National Alliance on Mental Illness
page printed from http://www2.nami.org/
(800) 950-NAMI; email@example.com
For Immediate Release, January 19, 2000
Larry Robison is scheduled to be executed on Friday, January 21st. A few days later, Iowa will cast the first votes in this year's presidential election.
In Iowa, there is no death penalty, and in the 2000 presidential race, Robison's case tests the borders of compassion.
Larry Robison suffers from schizophrenia, a biological brain disorder. His parents repeatedly sought treatment for him, before he killed five people, including his roommate, in 1982. Today, Robison's fate rests with the Texas Board of Pardons and Paroles, whose members all have been appointed by Governor George W. Bush, and a majority of whom must recommend clemency before the governor can commute his sentence.
In a letter today to the Texas Board, copied to Governor Bush, NAMI Executive Director Laurie Flynn asked that Robison's sentence be commuted to life without parole. "The tragedy of this case could have been so easily prevented had Mr. Robison received the treatment he desperately needed 18 years ago," she declared, noting that schizophrenia involves "delusions, hallucinations, and other horrifying symptoms." In Robison's case, mental health professionals told his parents he was not sufficiently dangerous to meet the state's criteria for involuntary commitment, even as he deteriorated into severe psychosis.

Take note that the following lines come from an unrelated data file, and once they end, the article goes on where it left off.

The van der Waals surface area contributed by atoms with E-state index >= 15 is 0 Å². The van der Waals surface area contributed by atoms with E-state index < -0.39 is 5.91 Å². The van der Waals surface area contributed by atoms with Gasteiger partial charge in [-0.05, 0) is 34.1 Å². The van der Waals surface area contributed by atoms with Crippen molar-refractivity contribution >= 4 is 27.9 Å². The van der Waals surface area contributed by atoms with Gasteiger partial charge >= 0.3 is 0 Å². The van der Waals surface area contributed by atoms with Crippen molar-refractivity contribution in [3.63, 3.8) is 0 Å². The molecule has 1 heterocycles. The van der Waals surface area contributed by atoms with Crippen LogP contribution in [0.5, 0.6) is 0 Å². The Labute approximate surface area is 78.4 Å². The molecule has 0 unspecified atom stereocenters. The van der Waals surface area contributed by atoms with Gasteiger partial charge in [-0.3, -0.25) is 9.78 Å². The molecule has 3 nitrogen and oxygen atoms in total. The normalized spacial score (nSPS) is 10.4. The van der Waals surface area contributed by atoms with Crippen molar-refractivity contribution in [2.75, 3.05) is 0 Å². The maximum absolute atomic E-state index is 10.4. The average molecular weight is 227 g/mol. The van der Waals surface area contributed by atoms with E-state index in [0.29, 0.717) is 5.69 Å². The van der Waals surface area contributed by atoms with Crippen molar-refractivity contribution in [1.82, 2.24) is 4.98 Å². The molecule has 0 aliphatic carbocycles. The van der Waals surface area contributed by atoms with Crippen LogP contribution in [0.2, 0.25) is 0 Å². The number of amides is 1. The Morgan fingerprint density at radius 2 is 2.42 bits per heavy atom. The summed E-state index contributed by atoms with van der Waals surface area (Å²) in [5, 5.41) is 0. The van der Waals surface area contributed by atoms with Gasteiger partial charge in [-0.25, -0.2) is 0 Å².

"Please do not compound the tragedy of his crimes and the failures of the mental health system with the cruelty of a criminal justice system that lacks compassion," Flynn said. She compared the case to that of Calvin Swann of Virginia, who also suffers from schizophrenia and never received adequate treatment, whose death sentence was commuted by Virginia's Republican Governor James Gilmore in 1999.
When Swann's sentence was commuted, NAMI praised Gilmore as "a man of honor and compassion" and expressed hope that the decision would set "a national precedent" in death penalty cases involving severe mental illness.